ASAM is committed to improving access to high-quality, evidence-based addiction prevention and treatment through our national advocacy efforts.

National Advocacy

Working closely with lawmakers on Capitol Hill and leaders in the Administration, we advocate for policies that promote a stronger addiction treatment workforce, standardize the delivery of individualized addiction treatment, and ensure equitable access and coverage for comprehensive, high-quality addiction care.

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TEACH addiction medicine by expanding and strengthening our workforce and dispelling stigma.

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STANDARDIZE the delivery of individualized addiction treatment so that more patients receive high-quality, evidence-based care.
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COVER addiction medicine in a way that expands patient access to comprehensive, high-quality addiction care.
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Other Policy Areas include a wide range prevention efforts and research of substance-related problems.

UTSAM Opposes Legislation Establishing New Medical Cannabis Provider Type

by | Feb 12, 2021

 

On February 12, the Utah Society of Addiction Medicine (UTSAM) submitted a letter in opposition to SB170, which would establish a new provider type under Utah’s medical cannabis law. Currently only qualified medical providers may recommend medical cannabis to a patient. Qualified medical providers are clinicians who must satisfy an array of conditions including licensure under the state's controlled substances law, and receiving continuing medical education (CME) on recommending cannabis. Furthermore, qualified medical providers may not to own, or be employed by, a cannabis production establishment, a medical cannabis pharmacy, or a medical cannabis courier.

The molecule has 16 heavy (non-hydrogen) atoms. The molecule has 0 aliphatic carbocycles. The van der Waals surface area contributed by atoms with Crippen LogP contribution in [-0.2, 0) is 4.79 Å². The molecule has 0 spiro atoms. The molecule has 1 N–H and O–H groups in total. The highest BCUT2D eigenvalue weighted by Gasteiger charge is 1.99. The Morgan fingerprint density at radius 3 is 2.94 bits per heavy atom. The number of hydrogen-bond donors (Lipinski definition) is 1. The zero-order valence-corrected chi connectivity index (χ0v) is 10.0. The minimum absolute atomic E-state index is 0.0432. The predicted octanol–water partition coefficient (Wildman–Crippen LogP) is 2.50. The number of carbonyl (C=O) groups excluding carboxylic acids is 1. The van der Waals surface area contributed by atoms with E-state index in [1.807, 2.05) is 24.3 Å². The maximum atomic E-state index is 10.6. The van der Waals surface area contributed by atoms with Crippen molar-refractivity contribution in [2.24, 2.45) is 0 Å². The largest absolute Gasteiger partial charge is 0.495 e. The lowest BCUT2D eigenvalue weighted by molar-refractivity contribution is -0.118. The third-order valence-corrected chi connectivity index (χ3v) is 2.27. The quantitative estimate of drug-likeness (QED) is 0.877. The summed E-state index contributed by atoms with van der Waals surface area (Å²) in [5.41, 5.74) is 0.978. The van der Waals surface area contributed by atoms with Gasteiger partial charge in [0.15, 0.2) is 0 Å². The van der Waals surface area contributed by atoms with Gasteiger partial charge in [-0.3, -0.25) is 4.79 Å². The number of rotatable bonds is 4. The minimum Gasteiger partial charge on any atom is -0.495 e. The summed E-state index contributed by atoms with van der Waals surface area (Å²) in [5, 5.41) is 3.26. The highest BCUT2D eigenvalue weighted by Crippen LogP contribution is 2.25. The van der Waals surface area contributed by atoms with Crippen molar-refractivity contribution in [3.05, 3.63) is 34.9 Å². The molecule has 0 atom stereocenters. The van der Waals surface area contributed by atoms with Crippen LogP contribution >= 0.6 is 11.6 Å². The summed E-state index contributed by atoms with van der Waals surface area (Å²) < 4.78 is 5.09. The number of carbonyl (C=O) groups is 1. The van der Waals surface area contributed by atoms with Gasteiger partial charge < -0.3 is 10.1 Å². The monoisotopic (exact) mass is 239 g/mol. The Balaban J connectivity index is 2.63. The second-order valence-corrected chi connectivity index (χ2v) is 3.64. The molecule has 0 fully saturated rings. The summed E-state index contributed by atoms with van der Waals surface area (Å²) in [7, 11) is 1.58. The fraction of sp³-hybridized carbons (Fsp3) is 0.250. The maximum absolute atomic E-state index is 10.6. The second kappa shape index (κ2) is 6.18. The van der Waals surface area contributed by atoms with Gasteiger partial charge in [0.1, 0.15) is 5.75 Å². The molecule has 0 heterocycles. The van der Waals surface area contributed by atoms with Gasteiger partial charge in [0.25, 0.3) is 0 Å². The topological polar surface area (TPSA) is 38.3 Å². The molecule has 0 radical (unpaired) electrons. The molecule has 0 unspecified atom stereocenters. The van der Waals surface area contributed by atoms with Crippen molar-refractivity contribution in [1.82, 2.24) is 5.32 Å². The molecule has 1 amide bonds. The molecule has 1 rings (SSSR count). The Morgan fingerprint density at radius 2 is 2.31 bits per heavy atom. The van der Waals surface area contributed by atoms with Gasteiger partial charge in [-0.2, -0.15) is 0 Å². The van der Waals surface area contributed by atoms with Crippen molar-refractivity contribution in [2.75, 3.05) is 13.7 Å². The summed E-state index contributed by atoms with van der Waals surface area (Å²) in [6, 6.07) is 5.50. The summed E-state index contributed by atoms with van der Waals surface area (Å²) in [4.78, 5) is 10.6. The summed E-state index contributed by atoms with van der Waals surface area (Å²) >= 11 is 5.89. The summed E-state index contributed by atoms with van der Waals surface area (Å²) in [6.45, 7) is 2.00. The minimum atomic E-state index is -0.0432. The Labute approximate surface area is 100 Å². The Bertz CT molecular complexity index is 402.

SB170 would create a new provider type, called “limited medical provider.” This provider type would also be a clinician licensed under the state's controlled substances law. However, this provider type would not be required to complete the CME on recommending cannabis, and furthermore, would be allowed to own, or be employed by, a cannabis production establishment, a medical cannabis pharmacy, or a medical cannabis courier. These limited medical providers would only be able to recommend cannabis to up to 15 patients. UTSAM’s letter focused on the importance of ensuring that clinicians recommending medical cannabis are sufficiently educated on the drug before they recommend it. Furthermore, it noted that cannabis is associated with a myriad of health risks, and has not been approved by the Food and Drug Administration for any medical indication. 

 

Read the letter here.

 

Read the bill here

 

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